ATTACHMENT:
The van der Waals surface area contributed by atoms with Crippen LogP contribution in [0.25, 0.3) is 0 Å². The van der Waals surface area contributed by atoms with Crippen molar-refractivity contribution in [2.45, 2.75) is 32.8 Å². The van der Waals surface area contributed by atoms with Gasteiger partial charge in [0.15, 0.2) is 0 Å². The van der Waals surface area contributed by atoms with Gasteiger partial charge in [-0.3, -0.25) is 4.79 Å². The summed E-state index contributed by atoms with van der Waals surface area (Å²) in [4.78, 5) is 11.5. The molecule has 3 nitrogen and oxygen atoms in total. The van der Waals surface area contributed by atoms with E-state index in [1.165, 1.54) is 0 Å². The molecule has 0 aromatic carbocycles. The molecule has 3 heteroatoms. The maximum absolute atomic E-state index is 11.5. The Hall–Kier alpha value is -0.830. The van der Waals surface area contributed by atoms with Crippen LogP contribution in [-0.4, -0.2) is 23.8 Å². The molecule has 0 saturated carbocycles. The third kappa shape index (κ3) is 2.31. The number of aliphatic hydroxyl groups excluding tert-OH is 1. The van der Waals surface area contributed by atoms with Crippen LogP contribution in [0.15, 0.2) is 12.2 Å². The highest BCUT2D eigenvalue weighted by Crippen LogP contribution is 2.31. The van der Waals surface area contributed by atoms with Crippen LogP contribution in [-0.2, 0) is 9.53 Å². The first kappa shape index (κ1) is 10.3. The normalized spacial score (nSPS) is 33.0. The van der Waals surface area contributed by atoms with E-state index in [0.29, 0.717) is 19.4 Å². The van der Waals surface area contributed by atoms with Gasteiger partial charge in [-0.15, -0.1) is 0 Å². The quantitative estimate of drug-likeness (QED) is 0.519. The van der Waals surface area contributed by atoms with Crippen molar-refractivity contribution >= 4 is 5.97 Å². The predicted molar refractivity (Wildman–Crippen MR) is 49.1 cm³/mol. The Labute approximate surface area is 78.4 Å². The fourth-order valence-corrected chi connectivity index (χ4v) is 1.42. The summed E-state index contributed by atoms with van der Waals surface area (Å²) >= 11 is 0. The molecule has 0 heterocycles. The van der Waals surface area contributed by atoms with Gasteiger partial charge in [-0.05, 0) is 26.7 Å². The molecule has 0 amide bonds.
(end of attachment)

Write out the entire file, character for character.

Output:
The van der Waals surface area contributed by atoms with Crippen LogP contribution in [0.25, 0.3) is 0 Å². The van der Waals surface area contributed by atoms with Crippen molar-refractivity contribution in [2.45, 2.75) is 32.8 Å². The van der Waals surface area contributed by atoms with Gasteiger partial charge in [0.15, 0.2) is 0 Å². The van der Waals surface area contributed by atoms with Gasteiger partial charge in [-0.3, -0.25) is 4.79 Å². The summed E-state index contributed by atoms with van der Waals surface area (Å²) in [4.78, 5) is 11.5. The molecule has 3 nitrogen and oxygen atoms in total. The van der Waals surface area contributed by atoms with E-state index in [1.165, 1.54) is 0 Å². The molecule has 0 aromatic carbocycles. The molecule has 3 heteroatoms. The maximum absolute atomic E-state index is 11.5. The Hall–Kier alpha value is -0.830. The van der Waals surface area contributed by atoms with Crippen LogP contribution in [-0.4, -0.2) is 23.8 Å². The molecule has 0 saturated carbocycles. The third kappa shape index (κ3) is 2.31. The number of aliphatic hydroxyl groups excluding tert-OH is 1. The van der Waals surface area contributed by atoms with Crippen LogP contribution in [0.15, 0.2) is 12.2 Å². The highest BCUT2D eigenvalue weighted by Crippen LogP contribution is 2.31. The van der Waals surface area contributed by atoms with Crippen LogP contribution in [-0.2, 0) is 9.53 Å². The first kappa shape index (κ1) is 10.3. The normalized spacial score (nSPS) is 33.0. The van der Waals surface area contributed by atoms with E-state index in [0.29, 0.717) is 19.4 Å². The van der Waals surface area contributed by atoms with Gasteiger partial charge in [-0.15, -0.1) is 0 Å². The quantitative estimate of drug-likeness (QED) is 0.519. The van der Waals surface area contributed by atoms with Crippen molar-refractivity contribution >= 4 is 5.97 Å². The predicted molar refractivity (Wildman–Crippen MR) is 49.1 cm³/mol. The Labute approximate surface area is 78.4 Å². The fourth-order valence-corrected chi connectivity index (χ4v) is 1.42. The summed E-state index contributed by atoms with van der Waals surface area (Å²) >= 11 is 0. The molecule has 0 heterocycles. The van der Waals surface area contributed by atoms with Gasteiger partial charge in [-0.05, 0) is 26.7 Å². The molecule has 0 amide bonds.